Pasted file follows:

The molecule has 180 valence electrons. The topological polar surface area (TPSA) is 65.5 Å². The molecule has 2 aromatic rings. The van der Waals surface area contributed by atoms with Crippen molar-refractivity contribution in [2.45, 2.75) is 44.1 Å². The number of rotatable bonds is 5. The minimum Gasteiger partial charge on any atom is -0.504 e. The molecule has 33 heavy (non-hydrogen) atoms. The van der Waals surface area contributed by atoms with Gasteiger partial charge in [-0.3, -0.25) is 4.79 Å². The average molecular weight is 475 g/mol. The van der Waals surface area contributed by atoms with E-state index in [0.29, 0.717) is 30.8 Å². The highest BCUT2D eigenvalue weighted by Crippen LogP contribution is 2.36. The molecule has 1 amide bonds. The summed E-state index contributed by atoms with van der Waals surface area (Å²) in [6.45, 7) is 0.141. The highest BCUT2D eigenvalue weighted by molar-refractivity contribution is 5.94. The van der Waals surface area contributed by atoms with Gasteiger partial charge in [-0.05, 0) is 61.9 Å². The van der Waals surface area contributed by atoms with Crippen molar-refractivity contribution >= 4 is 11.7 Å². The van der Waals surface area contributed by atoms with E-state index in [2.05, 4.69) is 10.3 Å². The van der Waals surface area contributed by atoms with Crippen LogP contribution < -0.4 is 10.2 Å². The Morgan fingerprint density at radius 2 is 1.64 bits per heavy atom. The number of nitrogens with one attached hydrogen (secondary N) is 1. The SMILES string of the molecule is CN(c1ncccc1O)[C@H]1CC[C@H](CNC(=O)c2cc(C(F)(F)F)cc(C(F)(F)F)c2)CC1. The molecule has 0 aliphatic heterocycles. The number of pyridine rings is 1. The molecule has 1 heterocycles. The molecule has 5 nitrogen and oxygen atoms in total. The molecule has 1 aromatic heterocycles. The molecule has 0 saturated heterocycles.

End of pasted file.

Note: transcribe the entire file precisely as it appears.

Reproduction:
The molecule has 180 valence electrons. The topological polar surface area (TPSA) is 65.5 Å². The molecule has 2 aromatic rings. The van der Waals surface area contributed by atoms with Crippen molar-refractivity contribution in [2.45, 2.75) is 44.1 Å². The number of rotatable bonds is 5. The minimum Gasteiger partial charge on any atom is -0.504 e. The molecule has 33 heavy (non-hydrogen) atoms. The van der Waals surface area contributed by atoms with Gasteiger partial charge in [-0.3, -0.25) is 4.79 Å². The average molecular weight is 475 g/mol. The van der Waals surface area contributed by atoms with E-state index in [0.29, 0.717) is 30.8 Å². The highest BCUT2D eigenvalue weighted by Crippen LogP contribution is 2.36. The molecule has 1 amide bonds. The summed E-state index contributed by atoms with van der Waals surface area (Å²) in [6.45, 7) is 0.141. The highest BCUT2D eigenvalue weighted by molar-refractivity contribution is 5.94. The van der Waals surface area contributed by atoms with Gasteiger partial charge in [-0.05, 0) is 61.9 Å². The van der Waals surface area contributed by atoms with Crippen molar-refractivity contribution >= 4 is 11.7 Å². The van der Waals surface area contributed by atoms with E-state index in [2.05, 4.69) is 10.3 Å². The van der Waals surface area contributed by atoms with Crippen LogP contribution < -0.4 is 10.2 Å². The Morgan fingerprint density at radius 2 is 1.64 bits per heavy atom. The number of nitrogens with one attached hydrogen (secondary N) is 1. The SMILES string of the molecule is CN(c1ncccc1O)[C@H]1CC[C@H](CNC(=O)c2cc(C(F)(F)F)cc(C(F)(F)F)c2)CC1. The molecule has 0 aliphatic heterocycles. The number of pyridine rings is 1. The molecule has 1 heterocycles. The molecule has 5 nitrogen and oxygen atoms in total. The molecule has 1 aromatic heterocycles. The molecule has 0 saturated heterocycles.